Photographs and Memories

I watched video on YouTube recently that asked the question, "How many photographs have been taken?" (The first few minutes are about photos. After that, he goes on to other topics, also interesting, but less pertinent to this article.) The answer was staggering. He reports that there are an estimated 3.5 trillion pictures taken since the invention of the photograph almost 200 years ago. Even more incredible, an estimated 4 billion of those photos were taken in 2012 alone, and 10% of all photos still in existence today were taken last year. And, finally, the statistic that made the biggest impression on me? Approximately 20% of all photos taken today end up on Facebook. Cat memes, anyone?

The reason we take so many more pictures these days than in the past is obvious: digital cameras are easy to use, inexpensive, and we can take as many pictures as we want. In the days of plain old film cameras, we had to ration our picture-taking so as not to waste film or spend money developing poorly focused pictures of a cat's tail or mom's torso. Now? Just point and shoot, point and shoot.

Having relatively high quality cameras on our phones makes picture-taking even more ubiquitous. Though we may not always carry a separate camera with us, most of us always have our cell phone nearby. I know I do. In fact, I don't even have a working camera right now aside from my phone, and without it, I probably wouldn't take many pictures at all. Case in point: Not long after S was born, our digital camera broke. There is a three-month period when S was a baby in which I took no pictures. Then, when we got camera phones, I started taking pictures regularly again. And it's a good thing, too, or I wouldn't have many pictures of baby S, or toddler N, or baby G, or toddler G, or our vacations, or the new cars we bought, or our new house, or the interesting dinner I made, or the pretty brownies with the raspberries on top, or the way G puts his head on the cat, or the first day of school, or... or... well, you get the picture. To put in terms of numbers, the phone I had from February of 2011 until December of 2012 (22 months) had over 1700 pictures on it by the time I retired it in favor of my new phone, with a better camera. That phone, after two months, has 265 pictures on it. Click, click, click.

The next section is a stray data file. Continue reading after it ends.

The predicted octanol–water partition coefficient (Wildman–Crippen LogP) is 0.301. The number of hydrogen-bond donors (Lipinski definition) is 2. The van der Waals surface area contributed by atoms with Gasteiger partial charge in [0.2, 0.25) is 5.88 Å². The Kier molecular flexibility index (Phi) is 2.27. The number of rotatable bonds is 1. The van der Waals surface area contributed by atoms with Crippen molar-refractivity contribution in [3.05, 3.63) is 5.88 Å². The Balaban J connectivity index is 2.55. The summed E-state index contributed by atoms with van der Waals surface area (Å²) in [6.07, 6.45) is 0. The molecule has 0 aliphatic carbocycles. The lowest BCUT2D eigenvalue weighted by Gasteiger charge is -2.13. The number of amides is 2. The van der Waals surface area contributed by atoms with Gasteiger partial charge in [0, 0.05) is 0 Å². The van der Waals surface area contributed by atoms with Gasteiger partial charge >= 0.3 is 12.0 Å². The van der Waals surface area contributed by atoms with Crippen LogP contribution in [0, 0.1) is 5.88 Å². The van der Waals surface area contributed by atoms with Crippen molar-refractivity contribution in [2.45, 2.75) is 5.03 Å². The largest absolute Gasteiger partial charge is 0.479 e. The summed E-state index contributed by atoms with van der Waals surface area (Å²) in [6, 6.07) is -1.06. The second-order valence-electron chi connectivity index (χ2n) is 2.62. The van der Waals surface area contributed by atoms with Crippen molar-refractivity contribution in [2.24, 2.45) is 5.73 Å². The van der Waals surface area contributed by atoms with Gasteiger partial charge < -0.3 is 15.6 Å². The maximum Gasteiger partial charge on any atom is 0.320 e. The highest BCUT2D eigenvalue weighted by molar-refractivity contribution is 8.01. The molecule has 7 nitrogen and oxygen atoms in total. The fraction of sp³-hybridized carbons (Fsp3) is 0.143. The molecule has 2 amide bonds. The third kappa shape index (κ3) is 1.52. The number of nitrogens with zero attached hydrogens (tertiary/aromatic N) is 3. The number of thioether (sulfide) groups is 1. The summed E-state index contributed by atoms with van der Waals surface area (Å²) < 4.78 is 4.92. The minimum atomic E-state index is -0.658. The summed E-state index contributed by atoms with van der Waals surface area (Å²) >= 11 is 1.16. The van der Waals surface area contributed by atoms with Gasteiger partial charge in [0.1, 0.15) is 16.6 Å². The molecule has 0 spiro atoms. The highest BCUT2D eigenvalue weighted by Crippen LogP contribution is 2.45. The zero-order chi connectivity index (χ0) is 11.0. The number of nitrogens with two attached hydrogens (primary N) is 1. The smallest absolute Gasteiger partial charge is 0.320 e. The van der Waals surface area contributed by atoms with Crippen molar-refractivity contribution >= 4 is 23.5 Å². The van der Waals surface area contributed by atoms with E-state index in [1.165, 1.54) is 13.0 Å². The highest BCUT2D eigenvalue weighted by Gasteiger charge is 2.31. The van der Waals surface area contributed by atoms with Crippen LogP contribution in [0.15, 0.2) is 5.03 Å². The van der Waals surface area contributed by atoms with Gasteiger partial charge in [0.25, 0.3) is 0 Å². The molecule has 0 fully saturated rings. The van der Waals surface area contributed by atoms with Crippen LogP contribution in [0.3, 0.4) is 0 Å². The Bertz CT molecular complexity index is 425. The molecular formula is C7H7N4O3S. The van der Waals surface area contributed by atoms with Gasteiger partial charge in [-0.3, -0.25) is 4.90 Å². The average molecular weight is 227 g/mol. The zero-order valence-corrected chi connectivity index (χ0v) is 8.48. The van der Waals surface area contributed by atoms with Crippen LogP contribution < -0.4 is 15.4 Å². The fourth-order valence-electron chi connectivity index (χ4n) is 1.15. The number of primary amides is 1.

There's this urge to capture every moment, especially when you have kids. Before kids, we took pictures of our cats, vacations, and the occasional event. Now? Every day is something new. The baby sits up for the first time. The toddler chooses his own crazy outfit. The kindergartner writes his first sentence. Or, sometimes, it's just, "Aren't my kids so amazingly cute?" or "What a sweet smile!" With film cameras, it wasn't always possible to take a picture of every moment that passed, but we could, at least, capture some of the best ones. With camera phones, every moment becomes a "Kodak moment," an opportunity to create a lasting memory for all the world to share.

One Sunday a few weeks ago, we took the kids to the park. It was cold and rainy, but it was also sunny. It was very peculiar weather, and it led to a perfect rainbow arching across the field. My husband captured the most beautiful picture of our two older boys standing together, holding hands, admiring the rainbow.